Are Big Cars Safer than Small Cars?

Are Big Cars Safer than Small Cars?

Safety isn’t a fun subject, but it can make the difference between walking away and spending time in a hospital when you have a car accident. It’s easy to check for safety features, but what about size? Conventional wisdom holds that bigger is better, and there are plenty of people out there who think nothing is safer than heavy steel of a classic land yacht. How much of this is true? Should you put vehicle size ahead of other considerations when putting your teenager in their first car or picking a vehicle for your family?

Vehicle Size and Fatality Rates

If you’re comparing new cars, then yes, a bigger vehicle is usually safer than a smaller vehicle. In a collision, the larger vehicle will push the smaller vehicle backward. As a result, there’s less force exerted on the passengers in the larger vehicle.

In 2015, the Insurance Institute for Highway Safety did a study of accident rates for vehicles bought in the previous three years. The vehicle class with the lowest rate of fatalities was large SUVs. On average, there were 15 deaths per million vehicles in this category. The category with the highest rate was mini cars at 64 deaths per million vehicles.

So, a bigger vehicle is safer, right? Not exactly. Trucks didn’t score nearly as well as their family-hauling counterparts. The largest pickups had a fatality rate of 40 per million, which is just behind mid-size cars at 38 per million. Truck safety requirements have always lagged behind other vehicles. However, it’s also due to how these vehicles are constructed to meet CAFE fuel economy standards. Automakers build vehicles to be at the bottom end of CAFE vehicle categories to maximize fuel economy. Trucks have to meet these weight limits while being able to tow heavy loads. SUVs and crossovers don’t need to tow, leaving more weight that can be dedicated to safety equipment and crash structures.

Old vs. New

There’s a prevailing belief that older vehicles are safer because they’re bigger and heavier. Nothing could be further from the truth.

To understand how much vehicle safety has improved, compare the 2015 IIHS study with the same study conducted a decade earlier. In virtually every vehicle category, the rate of accident deaths per million vehicles dropped by 50% or more between the 2005 and 2015 studies. Trucks saw the biggest drop in large part due to the standardization of electronic stability control, which prevents rollovers. We may see similar drops in fatality rates over the next few years thanks to new technologies like automatic braking.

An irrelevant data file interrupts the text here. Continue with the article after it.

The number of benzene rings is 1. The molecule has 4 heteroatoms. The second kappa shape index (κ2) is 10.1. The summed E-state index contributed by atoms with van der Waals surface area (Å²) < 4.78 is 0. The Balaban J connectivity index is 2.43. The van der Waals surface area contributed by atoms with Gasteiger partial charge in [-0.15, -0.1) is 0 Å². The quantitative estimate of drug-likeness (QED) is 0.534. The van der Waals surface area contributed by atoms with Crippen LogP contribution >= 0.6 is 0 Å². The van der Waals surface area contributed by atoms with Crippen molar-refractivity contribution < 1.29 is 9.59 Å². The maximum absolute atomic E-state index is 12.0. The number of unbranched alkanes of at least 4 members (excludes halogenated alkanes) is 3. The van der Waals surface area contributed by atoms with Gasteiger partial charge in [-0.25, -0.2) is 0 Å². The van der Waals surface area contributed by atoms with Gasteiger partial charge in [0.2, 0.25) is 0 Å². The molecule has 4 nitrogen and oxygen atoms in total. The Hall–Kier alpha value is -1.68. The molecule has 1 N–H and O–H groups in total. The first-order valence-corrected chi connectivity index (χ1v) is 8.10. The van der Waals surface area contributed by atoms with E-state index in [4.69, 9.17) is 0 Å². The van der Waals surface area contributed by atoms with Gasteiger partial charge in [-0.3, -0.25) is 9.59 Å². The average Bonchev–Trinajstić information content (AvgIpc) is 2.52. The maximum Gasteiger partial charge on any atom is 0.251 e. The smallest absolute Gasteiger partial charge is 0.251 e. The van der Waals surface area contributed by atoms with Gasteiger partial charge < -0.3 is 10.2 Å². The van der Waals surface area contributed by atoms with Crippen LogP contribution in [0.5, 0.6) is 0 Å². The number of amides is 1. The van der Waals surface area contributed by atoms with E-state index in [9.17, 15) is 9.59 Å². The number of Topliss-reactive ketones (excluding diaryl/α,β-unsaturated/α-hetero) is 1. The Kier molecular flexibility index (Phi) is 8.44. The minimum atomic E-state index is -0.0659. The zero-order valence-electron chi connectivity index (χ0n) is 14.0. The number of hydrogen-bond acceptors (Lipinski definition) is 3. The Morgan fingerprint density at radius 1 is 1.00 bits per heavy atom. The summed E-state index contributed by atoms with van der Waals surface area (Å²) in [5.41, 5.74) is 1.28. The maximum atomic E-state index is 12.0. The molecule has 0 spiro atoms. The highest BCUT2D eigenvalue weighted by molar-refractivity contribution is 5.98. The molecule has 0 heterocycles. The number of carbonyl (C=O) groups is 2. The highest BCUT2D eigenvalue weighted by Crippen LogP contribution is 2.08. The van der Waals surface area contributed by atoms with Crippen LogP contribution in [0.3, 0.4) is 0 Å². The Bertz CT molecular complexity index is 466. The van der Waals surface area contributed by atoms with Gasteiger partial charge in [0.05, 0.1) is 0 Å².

Vehicle weights aren’t radically different from 50 years ago. Improvements in vehicle construction from door hinges to bumpers make newer vehicles appear lighter. That weight is also being used more effectively, with heavy, low tech components making way for stronger chassis, larger crumple zones, and more safety equipment. Vehicle packaging has also improved, so a mid-size crossover may have as much room inside like an old luxury barge. In other words, a vehicle perceived as heavy and strong may be anything but.

Comparing Safety Ratings

Both the IIHS and NHTSA issues safety ratings that compare performance between vehicles of the same class. That means a 5-star rated car in one class isn’t necessarily as safe as a 5-star car in another class. There also isn’t a clear way to compare different class cars. You can be sure that a large vehicle will be safer than a small vehicle with the same ratings. However, there’s no way to directly compare different-sized vehicles with differing safety ratings.

Other real-world factors also have to be considered. If you were in a smaller car, would you be able to use its agile handling and braking to avoid the accident in the first place? What if choosing a smaller car means you can afford more active safety equipment, like lane-keeping or automatic braking? While you may not be safer in an accident, these technologies make accidents less likely.

Big or Small, We Can Get Your Car Looking and Driving Like New

After your car takes care of you in an accident, let us take care of your car. Merton Auto Body is an I-CAR Gold Class certified shop, and our employees are ASE certified. That means we have the tools and training to fix any car, new or old. Our auto body shop is a few miles west of highway 164 in Sussex, just a short drive or tow from Pewaukee, Hartland, North Lake or Lisbon.

 

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